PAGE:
Every time a combustible dust accident happens, you can make two assumptions. Firstly, preventing the accident could have been done with a combustible dust safety program. Secondly, the accident, or one just like it, probably happened before. Maybe at a different company or in another place, but some things stay the same. With combustible dust accidents, history does repeat itself.
Your Dust Safety Program Needs to Learn From the Past
The U.S Chemical Safety Board (CSB) has investigated several combustible dust incidents. They analyze failures in procedures, awareness, training, and equipment. They also make recommendations for how to prevent similar incidents.
However, companies often make the same mistakes, especially in developing a combustible dust safety program. Certainly, no business wants employees harmed. Furthermore, it’s not greed or disregard for human life that causes these incidents. Lack of awareness poses the greatest danger.
The best way to make your combustible dust safety program strong is to learn from others’ mistakes. Just because nothing has happened yet doesn’t mean the risk can be ignored.
The Imperial Sugar explosion is often cited as the most destructive incident in recent history. But there have been many others.
Lessons Learned: What Your Dust Safety Program Must Address
Incident 1: West Pharmaceutical Dust Explosion, January 2003
This facility made rubber components for the medical industry. Their process included dipping the rubber into a tank of polyethylene and water. Killing six people, the building blew apart when accumulated polyethylene dust exploded.
The facility had a housekeeping plan, and they kept the areas around the machines clean. The process had switched from a zinc stearate powder to the polyethylene powder several years previously.
Despite good housekeeping practices, dust escaped into the air and traveled through the ventilation systems. Unfortunately, the facility’s drop ceiling provided a space for the dust to accumulate, unseen. Some maintenance workers reported an inch or more of dust in this space.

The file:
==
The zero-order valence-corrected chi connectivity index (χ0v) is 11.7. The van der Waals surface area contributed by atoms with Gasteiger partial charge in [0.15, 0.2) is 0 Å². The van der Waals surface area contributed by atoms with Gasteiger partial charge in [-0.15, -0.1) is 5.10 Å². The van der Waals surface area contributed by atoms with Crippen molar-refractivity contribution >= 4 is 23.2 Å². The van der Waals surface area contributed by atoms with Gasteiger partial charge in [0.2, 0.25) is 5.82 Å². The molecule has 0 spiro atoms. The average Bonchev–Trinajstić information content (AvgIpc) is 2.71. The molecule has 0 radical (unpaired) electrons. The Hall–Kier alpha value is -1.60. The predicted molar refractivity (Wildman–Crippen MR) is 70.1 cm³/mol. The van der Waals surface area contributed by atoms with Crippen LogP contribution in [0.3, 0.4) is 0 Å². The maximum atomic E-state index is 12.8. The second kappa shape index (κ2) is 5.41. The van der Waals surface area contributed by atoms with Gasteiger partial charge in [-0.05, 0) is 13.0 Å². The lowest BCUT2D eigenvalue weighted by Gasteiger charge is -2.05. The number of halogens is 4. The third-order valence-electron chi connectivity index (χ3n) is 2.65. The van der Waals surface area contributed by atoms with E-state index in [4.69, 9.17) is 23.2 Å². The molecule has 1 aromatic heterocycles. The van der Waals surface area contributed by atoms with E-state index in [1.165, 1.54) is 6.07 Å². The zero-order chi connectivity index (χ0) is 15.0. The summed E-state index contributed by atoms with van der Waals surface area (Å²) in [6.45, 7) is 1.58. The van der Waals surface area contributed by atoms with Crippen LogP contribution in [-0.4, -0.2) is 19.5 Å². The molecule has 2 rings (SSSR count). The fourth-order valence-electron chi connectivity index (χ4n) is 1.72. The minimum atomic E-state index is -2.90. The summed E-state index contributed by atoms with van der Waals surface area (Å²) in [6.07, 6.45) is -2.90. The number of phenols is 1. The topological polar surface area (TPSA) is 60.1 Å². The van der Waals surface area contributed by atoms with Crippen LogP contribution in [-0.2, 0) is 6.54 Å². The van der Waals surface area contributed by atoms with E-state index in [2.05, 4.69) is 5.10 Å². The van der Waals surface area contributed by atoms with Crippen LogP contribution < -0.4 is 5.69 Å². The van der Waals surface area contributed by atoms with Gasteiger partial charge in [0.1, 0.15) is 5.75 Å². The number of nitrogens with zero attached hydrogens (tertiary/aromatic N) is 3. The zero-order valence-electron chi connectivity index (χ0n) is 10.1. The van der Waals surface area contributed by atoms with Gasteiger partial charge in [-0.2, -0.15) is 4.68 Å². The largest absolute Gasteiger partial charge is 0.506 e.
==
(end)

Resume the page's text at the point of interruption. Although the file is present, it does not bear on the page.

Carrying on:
This accumulated dust exploded. The building suffered so much damage that they could not determine the ignition source. The explosion ignited other flammable materials, causing even more damage.
- Lesson 1: Combustible dust can accumulate in unseen or unexpected places, even when the machine area looks clean.
- Lesson 2: Process change management could have determined that the new polyethylene dip created a new risk. Changes in a process must be assessed for any new hazards.
- Lesson 3: Dust testing saves lives. The polyethylene dust was more combustible than anyone realized. Even safety inspectors had not addressed combustible dust risks.
Incident 2: CTA Acoustics Dust Explosion, February 2003
This facility made fiberglass insulation for automotive industries. Resin applied to the fiberglass accumulated in dust form. Seven people died when this resin dust exploded, starting secondary fires.
The plant ran several production lines. A baghouse collected dust from these lines. Manually pushing a button to blast compressed air through the bags is what cleaned them. But this required shutting down the lines. The more common method involved employees opening the baghouse and hitting the bags with a stick.
Because of a process change a few years previously, debris from the baghouse fell into a cardboard box on the production floor. Large ovens operated inside the facility, and compressed air cleaning also led to accumulated dust. Debris from other areas was dumped on the roof for disposal. Dumped debris for disposal was on the roof.
The baghouse needed to be replaced, and management knew this but chose not to budget for new baghouses at the time they were requested. A new baghouse, put in place in 2002, was not operational at the time of the accident.
The initial explosion appears to have occurred in or around one of the ovens, igniting secondary explosions and spreading to other ovens. Flame also traveled into the baghouse, causing another explosion.